No deal Brexit will damage health care, BMA warns
A `NO deal' Brexit will have a serious impact on the delivery of health care in the north, a doctors' union has warned.
In a new briefing paper, the British Medical Association (BMA) outlined the potential risks.
These included the return to a hard border, a breakdown in all-island service delivery and the impact on the medical workforce if current mutual recognition of professional qualifications and freedom of movement were not maintained.
Dr John D Woods, BMA Northern Ireland council chair, said any developments "which risk destabilising the Good Friday Agreement" could make Northern Ireland a less attractive place to work.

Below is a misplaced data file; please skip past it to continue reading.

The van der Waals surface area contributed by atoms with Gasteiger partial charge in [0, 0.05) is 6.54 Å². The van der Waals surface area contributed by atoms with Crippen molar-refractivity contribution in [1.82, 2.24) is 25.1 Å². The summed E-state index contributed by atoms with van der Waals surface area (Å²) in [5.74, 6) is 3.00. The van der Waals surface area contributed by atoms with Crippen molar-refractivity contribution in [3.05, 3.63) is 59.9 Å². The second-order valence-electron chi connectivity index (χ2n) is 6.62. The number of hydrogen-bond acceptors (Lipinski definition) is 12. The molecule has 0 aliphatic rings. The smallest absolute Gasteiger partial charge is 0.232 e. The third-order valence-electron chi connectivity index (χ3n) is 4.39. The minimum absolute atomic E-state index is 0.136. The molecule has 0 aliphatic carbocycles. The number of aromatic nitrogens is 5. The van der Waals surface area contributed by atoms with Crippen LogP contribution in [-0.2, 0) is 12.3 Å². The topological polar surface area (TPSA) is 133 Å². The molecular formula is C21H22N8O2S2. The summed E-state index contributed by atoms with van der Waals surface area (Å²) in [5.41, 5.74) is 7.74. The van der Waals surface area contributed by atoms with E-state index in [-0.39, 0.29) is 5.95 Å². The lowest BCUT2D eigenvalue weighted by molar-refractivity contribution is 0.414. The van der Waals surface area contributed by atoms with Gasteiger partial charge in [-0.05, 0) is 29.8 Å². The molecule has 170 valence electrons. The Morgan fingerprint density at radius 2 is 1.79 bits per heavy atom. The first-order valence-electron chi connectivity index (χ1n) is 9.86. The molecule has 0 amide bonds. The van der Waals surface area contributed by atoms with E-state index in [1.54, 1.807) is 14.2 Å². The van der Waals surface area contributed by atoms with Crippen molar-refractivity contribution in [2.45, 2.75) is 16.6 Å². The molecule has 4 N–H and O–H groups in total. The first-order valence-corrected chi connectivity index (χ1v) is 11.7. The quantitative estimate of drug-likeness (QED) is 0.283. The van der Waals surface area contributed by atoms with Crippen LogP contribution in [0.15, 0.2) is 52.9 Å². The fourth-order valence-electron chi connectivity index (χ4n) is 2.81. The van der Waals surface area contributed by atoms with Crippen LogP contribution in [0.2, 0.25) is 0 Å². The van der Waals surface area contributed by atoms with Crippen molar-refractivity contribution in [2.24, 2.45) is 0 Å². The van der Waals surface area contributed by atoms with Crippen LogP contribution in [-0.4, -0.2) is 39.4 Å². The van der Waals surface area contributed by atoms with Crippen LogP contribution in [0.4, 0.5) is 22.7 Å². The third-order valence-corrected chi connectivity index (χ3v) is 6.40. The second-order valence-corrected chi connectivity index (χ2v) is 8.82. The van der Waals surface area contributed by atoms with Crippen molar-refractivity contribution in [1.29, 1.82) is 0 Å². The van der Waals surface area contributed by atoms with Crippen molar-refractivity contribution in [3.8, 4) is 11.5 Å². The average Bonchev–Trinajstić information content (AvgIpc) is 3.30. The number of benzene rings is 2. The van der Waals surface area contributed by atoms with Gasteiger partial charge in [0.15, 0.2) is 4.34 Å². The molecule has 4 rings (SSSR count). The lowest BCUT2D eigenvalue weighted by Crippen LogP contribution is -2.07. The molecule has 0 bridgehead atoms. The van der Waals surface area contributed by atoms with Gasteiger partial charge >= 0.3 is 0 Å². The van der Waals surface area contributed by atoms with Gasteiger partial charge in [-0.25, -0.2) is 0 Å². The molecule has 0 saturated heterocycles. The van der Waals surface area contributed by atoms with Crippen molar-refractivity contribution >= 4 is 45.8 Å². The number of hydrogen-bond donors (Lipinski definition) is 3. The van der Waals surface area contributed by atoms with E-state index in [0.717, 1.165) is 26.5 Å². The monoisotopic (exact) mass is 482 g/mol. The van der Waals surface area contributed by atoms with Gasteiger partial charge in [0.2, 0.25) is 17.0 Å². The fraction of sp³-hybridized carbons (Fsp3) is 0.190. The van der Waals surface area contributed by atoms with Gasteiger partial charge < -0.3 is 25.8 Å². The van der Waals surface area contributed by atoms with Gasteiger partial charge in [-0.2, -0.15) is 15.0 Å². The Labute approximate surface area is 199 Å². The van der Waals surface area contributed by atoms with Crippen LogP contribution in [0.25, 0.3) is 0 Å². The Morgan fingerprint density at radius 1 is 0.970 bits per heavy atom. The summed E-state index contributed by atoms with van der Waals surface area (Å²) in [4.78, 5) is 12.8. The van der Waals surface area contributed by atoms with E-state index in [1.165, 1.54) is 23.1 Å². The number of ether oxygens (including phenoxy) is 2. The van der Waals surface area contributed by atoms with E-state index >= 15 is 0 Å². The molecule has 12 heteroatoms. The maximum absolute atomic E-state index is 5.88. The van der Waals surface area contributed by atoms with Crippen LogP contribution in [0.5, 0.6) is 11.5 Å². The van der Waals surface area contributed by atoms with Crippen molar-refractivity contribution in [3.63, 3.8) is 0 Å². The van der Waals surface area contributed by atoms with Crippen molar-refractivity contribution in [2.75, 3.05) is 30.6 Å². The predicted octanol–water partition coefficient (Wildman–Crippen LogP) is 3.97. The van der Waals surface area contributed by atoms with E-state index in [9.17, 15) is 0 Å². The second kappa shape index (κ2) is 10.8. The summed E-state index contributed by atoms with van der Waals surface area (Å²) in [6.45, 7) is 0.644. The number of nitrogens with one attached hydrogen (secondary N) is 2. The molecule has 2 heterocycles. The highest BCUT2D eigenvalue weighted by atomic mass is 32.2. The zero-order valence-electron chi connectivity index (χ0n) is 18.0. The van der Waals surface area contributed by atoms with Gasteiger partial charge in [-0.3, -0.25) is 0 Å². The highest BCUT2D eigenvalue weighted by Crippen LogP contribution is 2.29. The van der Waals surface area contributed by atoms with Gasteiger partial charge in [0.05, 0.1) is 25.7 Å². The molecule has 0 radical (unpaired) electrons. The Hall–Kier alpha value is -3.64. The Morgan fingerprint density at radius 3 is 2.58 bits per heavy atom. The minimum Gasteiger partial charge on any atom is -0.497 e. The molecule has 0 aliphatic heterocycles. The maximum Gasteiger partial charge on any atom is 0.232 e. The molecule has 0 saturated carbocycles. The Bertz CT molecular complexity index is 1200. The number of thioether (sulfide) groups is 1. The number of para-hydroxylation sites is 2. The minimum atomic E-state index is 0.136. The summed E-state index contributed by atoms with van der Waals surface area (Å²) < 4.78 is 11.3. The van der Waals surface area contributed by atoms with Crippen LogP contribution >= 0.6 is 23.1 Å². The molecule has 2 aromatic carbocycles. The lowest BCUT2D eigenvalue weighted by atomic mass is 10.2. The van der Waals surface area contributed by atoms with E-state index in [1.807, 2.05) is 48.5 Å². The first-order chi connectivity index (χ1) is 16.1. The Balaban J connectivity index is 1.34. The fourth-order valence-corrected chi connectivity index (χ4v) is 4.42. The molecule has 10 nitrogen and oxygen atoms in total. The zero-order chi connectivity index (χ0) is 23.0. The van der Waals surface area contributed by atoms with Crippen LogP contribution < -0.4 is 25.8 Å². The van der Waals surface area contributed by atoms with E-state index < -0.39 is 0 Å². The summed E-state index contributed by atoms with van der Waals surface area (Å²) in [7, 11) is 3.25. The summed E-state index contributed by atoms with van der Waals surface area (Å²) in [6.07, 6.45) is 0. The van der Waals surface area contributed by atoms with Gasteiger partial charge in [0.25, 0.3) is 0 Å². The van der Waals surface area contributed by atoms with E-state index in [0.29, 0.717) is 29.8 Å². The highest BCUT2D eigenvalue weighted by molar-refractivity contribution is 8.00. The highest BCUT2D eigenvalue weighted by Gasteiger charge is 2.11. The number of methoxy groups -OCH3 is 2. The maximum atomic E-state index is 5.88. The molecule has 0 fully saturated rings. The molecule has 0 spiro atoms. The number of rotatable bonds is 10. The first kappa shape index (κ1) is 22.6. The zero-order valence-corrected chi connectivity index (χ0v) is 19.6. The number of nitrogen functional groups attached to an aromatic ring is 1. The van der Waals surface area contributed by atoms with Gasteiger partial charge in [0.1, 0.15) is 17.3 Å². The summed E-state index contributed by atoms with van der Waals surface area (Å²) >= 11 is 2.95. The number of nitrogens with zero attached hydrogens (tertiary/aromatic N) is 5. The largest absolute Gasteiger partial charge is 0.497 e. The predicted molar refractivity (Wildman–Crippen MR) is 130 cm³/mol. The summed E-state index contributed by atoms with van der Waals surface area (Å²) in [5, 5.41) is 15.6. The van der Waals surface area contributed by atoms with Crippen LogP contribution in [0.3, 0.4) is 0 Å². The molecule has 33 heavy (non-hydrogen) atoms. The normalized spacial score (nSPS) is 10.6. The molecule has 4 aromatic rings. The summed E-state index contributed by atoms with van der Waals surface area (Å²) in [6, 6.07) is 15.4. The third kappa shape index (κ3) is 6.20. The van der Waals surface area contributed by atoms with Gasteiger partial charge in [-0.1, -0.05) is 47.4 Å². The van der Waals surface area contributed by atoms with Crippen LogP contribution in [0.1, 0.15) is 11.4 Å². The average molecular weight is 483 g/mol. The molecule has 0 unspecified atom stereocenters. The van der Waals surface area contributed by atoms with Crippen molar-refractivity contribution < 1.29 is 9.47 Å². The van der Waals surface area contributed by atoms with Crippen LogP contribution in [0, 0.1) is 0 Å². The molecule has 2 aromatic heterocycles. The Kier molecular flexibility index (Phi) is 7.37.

In addition, it would make retaining clinicians in the north even more difficult, he said.
"The return of a hard border between Northern Ireland and the Republic of Ireland would deter cross border workers, a key element of our health staffing, from making the daily commute and thereby putting an already pressurised service under even more strain," Dr Woods said.
"The current arrangements for cross-border delivery of health services, such as paediatric cardiac care and cancer services, bring great benefit to patients. On its own, Northern Ireland is not large enough to sustain such all-island specialised services."